The Editor’s Notebook: Privacy and Data Security, Retraining Sales Teams
Data Security Becoming Increasingly Important for Consumers
With data breaches becoming increasingly common, consumers are realizing that their personal information is at the mercy of the organizations they’re doing business with—resulting in changing attitudes around security.
More than one-third of Canadian consumers have experienced the consequences of a security breach of hack, according to research conducted by PCI Pal, a company that provides secure payments to contact centers. Recent high-profile breaches, media coverage of data privacy regulations and Canada’s Personal Information Protection and Electronic Documents Act, plus personal experience have made security a top concern for Canadians.
“A majority of consumers (are) now reporting a company’s security practices directly influence their spending habits,” said James Barham, PCI Pal’s CEO.
The research found that most consumers (78%) will stop sending with a business after a data breach, and more than half (58%) said they would avoid a company that’s been hacked for several months—if they return at all. Simply perceiving that a company has insufficient security practices affects consumers’ trust and spending habits.
So, what will make consumers feel more comfortable? Survey respondents said they would feel better about data security if
- Companies undergo regular security audits
- Sensitive personal information was not required for every transaction
- Businesses were federally mandated by stricter regulation to protect their data
“Given the increase in data breaches, it’s unsurprising that consumers are increasingly paying attention to the data security practices of companies they buy from,” Barham said. “Our research found that 61% believe it is important to vet a company’s security processes before giving their information, and 24% will go so far as to ask a company directly about their security practices. As these concerns become top of mind for consumers, it will be wise for businesses to adopt and promote stronger security practices, or risk losing customer loyalty.”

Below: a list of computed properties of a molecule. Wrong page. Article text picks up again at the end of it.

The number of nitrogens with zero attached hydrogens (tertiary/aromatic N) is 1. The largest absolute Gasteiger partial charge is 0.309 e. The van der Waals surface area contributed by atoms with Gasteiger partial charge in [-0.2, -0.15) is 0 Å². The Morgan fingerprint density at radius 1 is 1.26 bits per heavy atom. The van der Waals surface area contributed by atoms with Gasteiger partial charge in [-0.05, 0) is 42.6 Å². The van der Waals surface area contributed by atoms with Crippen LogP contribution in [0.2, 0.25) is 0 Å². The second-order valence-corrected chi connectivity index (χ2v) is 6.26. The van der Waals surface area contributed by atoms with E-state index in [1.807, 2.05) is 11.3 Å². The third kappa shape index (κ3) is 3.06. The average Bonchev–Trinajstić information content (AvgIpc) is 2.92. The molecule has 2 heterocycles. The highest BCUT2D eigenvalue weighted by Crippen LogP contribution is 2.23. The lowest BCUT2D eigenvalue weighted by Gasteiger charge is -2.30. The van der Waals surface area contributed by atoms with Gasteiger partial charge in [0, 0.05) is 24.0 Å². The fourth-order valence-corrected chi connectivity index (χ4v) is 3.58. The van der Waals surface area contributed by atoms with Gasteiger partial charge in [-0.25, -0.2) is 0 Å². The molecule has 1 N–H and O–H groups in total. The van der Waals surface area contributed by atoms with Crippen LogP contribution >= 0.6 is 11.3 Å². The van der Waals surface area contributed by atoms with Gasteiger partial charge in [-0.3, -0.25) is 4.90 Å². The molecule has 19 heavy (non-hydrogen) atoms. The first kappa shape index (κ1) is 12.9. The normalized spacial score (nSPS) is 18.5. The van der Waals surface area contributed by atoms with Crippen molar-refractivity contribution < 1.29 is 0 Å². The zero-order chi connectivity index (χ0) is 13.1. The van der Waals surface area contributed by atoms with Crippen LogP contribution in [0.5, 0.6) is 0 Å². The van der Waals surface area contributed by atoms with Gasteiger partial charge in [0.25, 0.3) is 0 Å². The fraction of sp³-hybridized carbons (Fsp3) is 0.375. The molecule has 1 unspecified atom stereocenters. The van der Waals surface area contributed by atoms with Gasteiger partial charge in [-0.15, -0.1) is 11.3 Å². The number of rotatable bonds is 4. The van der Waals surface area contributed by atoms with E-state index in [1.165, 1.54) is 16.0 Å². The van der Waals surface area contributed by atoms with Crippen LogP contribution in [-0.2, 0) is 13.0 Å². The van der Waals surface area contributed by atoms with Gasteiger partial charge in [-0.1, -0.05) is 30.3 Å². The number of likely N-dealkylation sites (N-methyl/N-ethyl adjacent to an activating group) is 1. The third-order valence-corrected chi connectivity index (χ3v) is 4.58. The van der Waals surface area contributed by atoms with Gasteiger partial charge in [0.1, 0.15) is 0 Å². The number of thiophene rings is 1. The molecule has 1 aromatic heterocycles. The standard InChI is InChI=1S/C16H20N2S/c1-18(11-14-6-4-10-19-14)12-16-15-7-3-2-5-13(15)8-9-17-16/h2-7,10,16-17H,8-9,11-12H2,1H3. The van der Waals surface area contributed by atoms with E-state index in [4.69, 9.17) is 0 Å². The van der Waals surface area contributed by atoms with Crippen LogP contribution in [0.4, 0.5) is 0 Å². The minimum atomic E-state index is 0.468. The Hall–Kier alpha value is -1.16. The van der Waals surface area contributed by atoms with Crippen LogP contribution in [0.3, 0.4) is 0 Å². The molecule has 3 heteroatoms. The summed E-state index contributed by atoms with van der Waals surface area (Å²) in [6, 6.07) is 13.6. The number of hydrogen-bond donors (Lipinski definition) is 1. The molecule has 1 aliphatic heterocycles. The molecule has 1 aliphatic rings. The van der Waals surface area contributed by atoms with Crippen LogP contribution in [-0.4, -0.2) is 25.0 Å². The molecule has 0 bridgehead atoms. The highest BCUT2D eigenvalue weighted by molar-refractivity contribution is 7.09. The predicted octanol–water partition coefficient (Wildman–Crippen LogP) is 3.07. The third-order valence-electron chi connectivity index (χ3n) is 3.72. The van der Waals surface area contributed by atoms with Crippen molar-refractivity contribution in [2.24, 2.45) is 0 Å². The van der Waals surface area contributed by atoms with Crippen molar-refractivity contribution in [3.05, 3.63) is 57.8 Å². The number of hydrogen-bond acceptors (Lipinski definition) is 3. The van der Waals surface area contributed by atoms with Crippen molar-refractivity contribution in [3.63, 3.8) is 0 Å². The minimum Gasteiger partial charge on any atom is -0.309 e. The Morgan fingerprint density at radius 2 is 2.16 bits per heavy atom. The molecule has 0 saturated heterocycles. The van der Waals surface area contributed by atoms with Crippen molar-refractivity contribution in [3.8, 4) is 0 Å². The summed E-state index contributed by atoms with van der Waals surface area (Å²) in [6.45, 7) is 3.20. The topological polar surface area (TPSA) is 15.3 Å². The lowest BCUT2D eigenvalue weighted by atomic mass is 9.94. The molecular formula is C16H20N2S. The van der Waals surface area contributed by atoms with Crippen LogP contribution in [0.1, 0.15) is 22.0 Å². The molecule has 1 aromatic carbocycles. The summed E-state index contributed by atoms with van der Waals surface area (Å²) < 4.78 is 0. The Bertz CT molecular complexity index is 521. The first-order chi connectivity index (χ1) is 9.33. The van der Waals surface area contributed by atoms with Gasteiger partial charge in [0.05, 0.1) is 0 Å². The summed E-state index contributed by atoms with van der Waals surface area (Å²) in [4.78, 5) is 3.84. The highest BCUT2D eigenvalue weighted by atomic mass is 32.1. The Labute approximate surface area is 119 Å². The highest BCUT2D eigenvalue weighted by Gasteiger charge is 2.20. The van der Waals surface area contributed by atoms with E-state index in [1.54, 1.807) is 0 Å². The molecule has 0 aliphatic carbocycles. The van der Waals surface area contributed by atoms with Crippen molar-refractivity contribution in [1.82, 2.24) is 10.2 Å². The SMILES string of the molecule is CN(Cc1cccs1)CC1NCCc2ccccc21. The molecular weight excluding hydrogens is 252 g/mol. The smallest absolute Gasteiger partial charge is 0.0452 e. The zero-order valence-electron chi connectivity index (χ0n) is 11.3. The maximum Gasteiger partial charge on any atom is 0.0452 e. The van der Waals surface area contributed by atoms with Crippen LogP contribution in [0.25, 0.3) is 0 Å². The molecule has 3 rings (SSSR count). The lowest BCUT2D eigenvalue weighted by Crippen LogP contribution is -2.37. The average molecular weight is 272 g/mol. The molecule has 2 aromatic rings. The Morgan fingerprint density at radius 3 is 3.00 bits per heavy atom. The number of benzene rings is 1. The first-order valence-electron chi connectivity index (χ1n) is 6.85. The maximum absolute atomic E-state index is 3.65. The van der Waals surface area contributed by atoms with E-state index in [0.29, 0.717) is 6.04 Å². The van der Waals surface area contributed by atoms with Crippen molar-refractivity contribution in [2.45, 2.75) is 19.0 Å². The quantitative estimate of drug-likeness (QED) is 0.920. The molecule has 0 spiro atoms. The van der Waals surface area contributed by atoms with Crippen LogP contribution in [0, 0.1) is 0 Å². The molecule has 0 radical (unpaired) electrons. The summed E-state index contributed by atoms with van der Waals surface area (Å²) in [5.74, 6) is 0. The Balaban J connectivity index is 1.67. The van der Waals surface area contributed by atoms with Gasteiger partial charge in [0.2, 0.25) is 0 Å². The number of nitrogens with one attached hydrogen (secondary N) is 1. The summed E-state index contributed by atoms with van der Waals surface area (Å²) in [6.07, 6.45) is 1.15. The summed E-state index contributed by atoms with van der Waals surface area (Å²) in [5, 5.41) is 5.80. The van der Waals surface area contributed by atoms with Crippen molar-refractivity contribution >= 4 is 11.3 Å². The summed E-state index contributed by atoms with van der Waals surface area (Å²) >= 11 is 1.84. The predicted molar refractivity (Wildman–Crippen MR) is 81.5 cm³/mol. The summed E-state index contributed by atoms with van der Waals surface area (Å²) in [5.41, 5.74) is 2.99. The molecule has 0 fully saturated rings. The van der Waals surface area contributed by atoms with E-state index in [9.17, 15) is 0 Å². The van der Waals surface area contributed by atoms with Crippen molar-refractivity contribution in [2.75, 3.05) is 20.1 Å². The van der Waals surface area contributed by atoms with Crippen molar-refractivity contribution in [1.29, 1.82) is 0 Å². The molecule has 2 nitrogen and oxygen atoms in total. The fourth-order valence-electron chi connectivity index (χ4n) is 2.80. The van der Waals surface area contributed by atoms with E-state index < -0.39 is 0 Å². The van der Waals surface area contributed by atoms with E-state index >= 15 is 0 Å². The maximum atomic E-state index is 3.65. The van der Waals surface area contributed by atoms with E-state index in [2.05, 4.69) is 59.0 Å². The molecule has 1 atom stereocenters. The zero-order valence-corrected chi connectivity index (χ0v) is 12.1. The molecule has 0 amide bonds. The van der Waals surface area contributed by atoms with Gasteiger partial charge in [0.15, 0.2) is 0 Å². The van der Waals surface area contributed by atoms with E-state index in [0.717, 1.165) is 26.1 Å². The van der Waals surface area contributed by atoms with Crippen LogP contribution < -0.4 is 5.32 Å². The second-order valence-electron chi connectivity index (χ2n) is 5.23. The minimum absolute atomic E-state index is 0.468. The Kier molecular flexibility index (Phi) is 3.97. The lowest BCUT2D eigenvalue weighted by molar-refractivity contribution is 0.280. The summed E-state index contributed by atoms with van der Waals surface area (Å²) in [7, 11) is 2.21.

If you’re interested in testing the strength of your company’s or your products’ security measures, you might want to adopt the NIHITO line of thinking and look outside for help.
More than one-third of security professionals’ defensive blue teams fail to catch offensive red team attacks, according to a study from cybersecurity company Exabeam. In fact, the survey found that 68% of companies find red-team exercises more effective than blue-team testing, and more companies are practicing red over blue.
Red teams are internal or hired external security professionals that emulate cybercriminals’ behaviors and tactics and gauge the effectiveness of a company’s current security technology. Blue teams are internal security personnel who are tasked with stopping the simulated attacks. In these test scenarios, blue teams must react without preparation to give the company the most realistic picture of its defensive capabilities.
“Adversaries’ offensive tactics evolve more rapidly than the majority of security technologies on the market today,” said Stephen Moore, chief security strategist at Exabeam. “It’s abundantly clear that regular and relevant red/blue team testing helps companies develop their security capabilities.”